I’m currently at the Auckland Writer’s Festival. Wonderful event. Speaking to hundreds of people every day – mainly about the Middle East but also on the importance of alternative voices online – and the one message that keeps on coming up is how rarely dissenting Jewish perspectives or those critical of Israel appear in the mainstream here. These are issues I’ll be further exploring during my coming week-long tour around the country.
This story in today’s New Zealand Herald is a breath of fresh air:
Writers’ probing puts a modern edge on conflict in the Middle East
Yesterday was the Israel and Iraq double whammy at the Writers & Readers Festival. On Israel was Antony Loewenstein, who claimed that the Jewish state, like the old South Africa, had an apartheid system – only Israel’s was worse.
Loewenstein, an Australian journalist, is author of the controversial best seller My Israel Question in which he argues that the Jews’ history of persecution ought to make them better able to understand the importance of racial tolerance, and yet these values are anathema in present-day Israel.
He describes himself as a humanist Jew but says his critics have branded him a self-hating Jew for speaking out about Israel’s “blatant racism”. Yet he points out that the West has every right to comment on Israel “because we’re paying for its existence”.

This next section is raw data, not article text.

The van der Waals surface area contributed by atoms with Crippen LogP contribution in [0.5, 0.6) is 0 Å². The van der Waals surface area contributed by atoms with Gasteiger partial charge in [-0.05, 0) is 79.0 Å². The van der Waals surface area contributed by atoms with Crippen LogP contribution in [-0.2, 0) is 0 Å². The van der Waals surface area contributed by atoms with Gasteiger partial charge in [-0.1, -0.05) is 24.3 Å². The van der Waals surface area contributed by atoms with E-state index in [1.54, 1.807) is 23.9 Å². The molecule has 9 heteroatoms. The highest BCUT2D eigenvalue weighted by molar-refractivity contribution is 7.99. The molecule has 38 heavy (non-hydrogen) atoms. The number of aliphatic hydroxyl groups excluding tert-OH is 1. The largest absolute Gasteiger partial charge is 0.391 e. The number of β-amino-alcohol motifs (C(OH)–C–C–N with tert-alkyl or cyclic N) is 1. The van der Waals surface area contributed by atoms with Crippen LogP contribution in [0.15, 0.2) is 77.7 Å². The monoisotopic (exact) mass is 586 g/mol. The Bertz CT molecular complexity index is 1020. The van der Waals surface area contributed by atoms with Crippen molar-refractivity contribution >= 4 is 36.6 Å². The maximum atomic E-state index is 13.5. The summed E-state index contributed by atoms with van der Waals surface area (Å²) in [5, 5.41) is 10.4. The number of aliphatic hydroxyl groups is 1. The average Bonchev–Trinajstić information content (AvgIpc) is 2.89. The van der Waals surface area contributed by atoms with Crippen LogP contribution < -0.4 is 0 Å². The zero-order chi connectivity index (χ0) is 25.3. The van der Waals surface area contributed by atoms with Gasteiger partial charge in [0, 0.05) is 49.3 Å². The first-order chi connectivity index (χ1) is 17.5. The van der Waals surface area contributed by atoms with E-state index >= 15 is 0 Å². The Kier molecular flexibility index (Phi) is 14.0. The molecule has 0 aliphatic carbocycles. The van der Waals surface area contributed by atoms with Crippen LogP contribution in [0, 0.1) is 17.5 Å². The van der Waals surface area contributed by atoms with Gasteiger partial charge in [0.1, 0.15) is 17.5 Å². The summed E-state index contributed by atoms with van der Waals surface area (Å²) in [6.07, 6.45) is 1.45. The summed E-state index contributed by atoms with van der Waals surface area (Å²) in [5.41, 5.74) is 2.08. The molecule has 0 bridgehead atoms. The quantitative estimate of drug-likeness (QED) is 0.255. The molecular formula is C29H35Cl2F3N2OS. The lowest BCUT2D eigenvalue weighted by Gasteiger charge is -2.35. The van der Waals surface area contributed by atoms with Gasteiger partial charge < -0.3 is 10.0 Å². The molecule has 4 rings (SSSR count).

Loewenstein was coherent, relaxed and used good-natured sarcasm: “Is [Israel] better than Iran? Well, yes. But is that the comparison?” Boycott, anyone?
The Iraq question went to Michael Otterman, co-author of Erasing Iraq, who was young enough to point out that the foreign press is now just a mouse click away if we care to Google, say, “Iraqi blogs”.
Both writers also commented that, despite adverts to the contrary, Barack Obama’s foreign policy looks like George W. Bush’s.
Otterman, interviewed by Sean Plunket (who just about kept his own ego in check), started with stats: Nearly five million Iraqis have abandoned their homes since 2003 – the largest movement of people in the Middle East since 1948 (when Israel became a state).
He visited Iraqi refugees in Syria and Jordan to ask: “What do Iraqis think?” He found that, to many minds, the war had been continuous since 1991, in the form of “genocidal sanctions”. Iraqi views of Saddam were mixed but views on the American occupation since 2003 ranged from bad to worse.
Otterman said ethnic and religious minorities in Iraq had undergone “sociocide” – “the killing of [their] way of life” – since 2003. He called it “evil”.
A session with 24-year-old boy wonder Ben Naparstek was a letdown. He didn’t mention most of the literary giants who feature in In Conversation: Encounters with Great Writers, the book of interviews he’s plugging.